Trajectories of self-evaluation bias in primary and secondary school: Parental antecedents and academic consequences

Arielle Bonneville-Roussy, Thérèse Bouffard, Carole Vezeau

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Abstract

Using a longitudinal approach spanning nine years of children’s formal education, this study investigated the developmental trajectories of self-evaluation bias of academic competence. The study also examined how parenting styles were associated with the trajectories of bias in mid-primary school, and how those trajectories predicted academic outcomes at the end of secondary school and the beginning of college. A total of 711 children in 4th and 5th grades (mean age = 10.71 years old; 358 girls) participated in this study. Using a latent class growth modeling framework, results indicated that children can be classified in three latent growth trajectories of self-evaluation bias: the optimistic, realistic and pessimistic trajectories. These trajectories differed in their initial status of bias and also in their development over time. Children’s adherence to a specific trajectory was associated with parenting variables in childhood. Finally, the optimistic, realistic, or pessimistic trajectories distinctively predicted achievement and persistence.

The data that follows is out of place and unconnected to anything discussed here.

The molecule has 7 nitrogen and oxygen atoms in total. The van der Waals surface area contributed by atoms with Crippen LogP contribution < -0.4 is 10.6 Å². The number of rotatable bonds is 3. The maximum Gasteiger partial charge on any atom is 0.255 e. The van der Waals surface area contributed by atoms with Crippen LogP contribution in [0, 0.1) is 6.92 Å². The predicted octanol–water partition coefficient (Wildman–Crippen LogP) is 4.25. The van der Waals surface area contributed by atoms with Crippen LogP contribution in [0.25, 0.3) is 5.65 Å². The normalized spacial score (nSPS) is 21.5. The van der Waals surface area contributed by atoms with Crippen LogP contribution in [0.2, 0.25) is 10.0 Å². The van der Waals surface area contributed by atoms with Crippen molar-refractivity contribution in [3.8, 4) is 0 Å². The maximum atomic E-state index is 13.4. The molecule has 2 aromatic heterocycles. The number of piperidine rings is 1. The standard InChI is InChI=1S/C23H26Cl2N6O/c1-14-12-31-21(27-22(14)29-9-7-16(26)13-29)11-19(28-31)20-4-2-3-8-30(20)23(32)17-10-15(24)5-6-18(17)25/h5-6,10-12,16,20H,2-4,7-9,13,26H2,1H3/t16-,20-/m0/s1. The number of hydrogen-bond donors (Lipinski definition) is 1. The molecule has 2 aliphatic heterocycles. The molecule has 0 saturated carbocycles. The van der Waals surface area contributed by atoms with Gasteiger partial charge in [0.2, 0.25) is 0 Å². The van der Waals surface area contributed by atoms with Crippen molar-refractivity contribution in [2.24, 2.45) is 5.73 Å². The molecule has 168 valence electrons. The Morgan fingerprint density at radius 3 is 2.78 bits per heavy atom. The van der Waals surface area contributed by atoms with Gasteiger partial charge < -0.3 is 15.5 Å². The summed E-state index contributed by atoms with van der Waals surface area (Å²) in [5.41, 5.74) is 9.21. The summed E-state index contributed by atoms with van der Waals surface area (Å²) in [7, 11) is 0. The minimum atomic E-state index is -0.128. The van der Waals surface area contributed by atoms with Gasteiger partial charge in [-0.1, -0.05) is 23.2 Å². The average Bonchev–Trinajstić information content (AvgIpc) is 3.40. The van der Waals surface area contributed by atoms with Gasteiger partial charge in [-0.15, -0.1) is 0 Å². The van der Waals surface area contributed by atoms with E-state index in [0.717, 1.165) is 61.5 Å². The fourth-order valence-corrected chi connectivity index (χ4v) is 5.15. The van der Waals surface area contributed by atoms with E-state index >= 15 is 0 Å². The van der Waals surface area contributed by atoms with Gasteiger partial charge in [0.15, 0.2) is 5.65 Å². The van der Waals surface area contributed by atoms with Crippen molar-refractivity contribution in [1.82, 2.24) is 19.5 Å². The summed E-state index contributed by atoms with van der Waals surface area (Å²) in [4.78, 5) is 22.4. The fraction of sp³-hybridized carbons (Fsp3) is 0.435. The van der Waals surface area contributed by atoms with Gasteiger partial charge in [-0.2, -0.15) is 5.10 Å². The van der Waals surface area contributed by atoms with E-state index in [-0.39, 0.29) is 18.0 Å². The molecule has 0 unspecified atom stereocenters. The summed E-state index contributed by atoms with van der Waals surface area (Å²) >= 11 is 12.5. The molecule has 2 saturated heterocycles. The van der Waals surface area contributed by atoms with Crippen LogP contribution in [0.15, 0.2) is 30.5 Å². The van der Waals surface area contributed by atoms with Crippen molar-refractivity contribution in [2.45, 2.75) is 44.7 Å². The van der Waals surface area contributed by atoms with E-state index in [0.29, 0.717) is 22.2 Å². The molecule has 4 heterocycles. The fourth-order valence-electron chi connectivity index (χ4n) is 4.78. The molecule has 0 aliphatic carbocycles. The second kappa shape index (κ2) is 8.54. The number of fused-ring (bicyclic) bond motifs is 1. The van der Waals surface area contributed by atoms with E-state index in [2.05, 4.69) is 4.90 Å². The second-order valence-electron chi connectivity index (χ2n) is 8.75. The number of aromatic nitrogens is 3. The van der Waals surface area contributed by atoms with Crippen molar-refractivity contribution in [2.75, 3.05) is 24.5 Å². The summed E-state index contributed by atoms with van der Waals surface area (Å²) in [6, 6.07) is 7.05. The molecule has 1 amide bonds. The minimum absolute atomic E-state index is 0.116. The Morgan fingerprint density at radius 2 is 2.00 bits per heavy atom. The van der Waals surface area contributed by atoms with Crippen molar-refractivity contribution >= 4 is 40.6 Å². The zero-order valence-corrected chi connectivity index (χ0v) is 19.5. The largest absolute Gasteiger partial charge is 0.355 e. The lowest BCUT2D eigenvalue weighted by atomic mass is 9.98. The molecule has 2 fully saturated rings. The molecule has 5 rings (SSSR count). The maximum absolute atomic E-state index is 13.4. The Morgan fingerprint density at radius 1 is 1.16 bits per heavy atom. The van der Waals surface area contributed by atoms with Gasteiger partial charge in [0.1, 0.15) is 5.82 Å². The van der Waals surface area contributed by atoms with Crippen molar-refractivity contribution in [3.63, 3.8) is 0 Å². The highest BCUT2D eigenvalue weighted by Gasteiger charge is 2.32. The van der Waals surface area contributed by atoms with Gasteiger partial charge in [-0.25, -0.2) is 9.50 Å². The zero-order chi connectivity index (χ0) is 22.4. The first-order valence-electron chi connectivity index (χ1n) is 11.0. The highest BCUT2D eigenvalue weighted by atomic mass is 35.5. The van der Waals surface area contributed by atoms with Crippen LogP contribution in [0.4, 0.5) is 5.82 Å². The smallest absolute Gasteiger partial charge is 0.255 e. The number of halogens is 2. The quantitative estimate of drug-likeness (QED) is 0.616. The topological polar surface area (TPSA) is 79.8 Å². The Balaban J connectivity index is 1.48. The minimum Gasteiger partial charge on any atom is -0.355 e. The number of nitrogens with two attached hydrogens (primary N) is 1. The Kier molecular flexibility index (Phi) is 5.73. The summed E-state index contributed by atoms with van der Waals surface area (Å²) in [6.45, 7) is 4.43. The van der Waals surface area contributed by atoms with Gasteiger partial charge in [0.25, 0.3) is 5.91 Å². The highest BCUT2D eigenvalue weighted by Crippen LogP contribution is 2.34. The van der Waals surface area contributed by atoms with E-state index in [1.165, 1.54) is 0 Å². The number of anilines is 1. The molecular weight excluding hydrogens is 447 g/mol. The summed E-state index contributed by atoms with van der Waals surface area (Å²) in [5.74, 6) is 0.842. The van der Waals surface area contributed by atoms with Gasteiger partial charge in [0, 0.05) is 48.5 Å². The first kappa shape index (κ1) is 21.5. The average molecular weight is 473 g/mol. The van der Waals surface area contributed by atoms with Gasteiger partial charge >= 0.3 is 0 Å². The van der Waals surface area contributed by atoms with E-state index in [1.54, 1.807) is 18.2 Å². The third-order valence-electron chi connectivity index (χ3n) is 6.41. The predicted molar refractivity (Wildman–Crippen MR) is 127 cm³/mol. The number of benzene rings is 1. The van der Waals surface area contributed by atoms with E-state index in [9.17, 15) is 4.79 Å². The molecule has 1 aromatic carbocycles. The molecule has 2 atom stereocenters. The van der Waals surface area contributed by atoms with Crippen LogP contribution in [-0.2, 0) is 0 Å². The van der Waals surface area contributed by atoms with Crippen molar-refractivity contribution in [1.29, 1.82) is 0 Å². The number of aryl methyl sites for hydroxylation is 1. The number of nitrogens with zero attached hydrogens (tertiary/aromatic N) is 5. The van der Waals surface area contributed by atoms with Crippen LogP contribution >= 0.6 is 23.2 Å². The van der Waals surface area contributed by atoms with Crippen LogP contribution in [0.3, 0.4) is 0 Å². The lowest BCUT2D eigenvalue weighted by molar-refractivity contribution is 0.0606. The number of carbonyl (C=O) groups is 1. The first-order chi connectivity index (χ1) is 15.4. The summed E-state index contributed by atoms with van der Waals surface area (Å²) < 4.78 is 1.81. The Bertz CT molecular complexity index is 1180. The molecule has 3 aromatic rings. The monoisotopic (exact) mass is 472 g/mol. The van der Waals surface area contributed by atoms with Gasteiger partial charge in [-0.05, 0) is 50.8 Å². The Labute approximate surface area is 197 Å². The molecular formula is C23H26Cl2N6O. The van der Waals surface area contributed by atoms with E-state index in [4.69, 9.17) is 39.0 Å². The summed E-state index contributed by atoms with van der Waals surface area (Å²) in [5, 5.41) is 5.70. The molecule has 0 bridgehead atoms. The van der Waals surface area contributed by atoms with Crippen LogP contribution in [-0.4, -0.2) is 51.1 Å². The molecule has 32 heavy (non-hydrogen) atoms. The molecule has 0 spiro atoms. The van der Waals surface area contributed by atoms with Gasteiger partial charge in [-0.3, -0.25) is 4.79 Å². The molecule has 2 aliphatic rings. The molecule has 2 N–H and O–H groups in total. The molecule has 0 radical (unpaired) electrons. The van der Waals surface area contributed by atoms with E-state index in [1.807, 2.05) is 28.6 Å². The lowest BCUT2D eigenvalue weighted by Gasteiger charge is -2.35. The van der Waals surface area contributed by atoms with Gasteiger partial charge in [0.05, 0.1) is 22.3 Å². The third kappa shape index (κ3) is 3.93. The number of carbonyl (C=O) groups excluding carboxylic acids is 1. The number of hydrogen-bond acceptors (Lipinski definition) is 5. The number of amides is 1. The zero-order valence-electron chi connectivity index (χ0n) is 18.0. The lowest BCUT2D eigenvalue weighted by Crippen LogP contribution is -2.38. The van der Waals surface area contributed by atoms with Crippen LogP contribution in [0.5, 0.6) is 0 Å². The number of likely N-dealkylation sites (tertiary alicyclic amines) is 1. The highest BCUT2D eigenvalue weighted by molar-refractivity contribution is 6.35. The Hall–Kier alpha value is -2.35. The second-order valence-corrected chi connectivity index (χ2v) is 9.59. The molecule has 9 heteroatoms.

© 2017 Society for the Study of School Psychology. Published by Elsevier Ltd. The attached document (embargoed until 09/03/2019) is an author produced version of a paper published in the Journal of School Psychology, uploaded in accordance with the publisher’s self- archiving policy. The final published version (version of record) is available online at http://www.sciencedirect.com/science/article/pii/S002244051730016X. Some minor differences between this version and the final published version may remain. We suggest you refer to the final published version should you wish to cite from it.
Original languageEnglish
Pages (from-to)1-12
JournalJournal of School Psychology
Volume63
Early online date9 Mar 2017
DOIs
Publication statusPublished - Aug 2017

Keywords

  • Academic Self-Perception Bias; Latent Trajectories; Childhood and Adolescence; Parenting Styles; Achievement; Persistence

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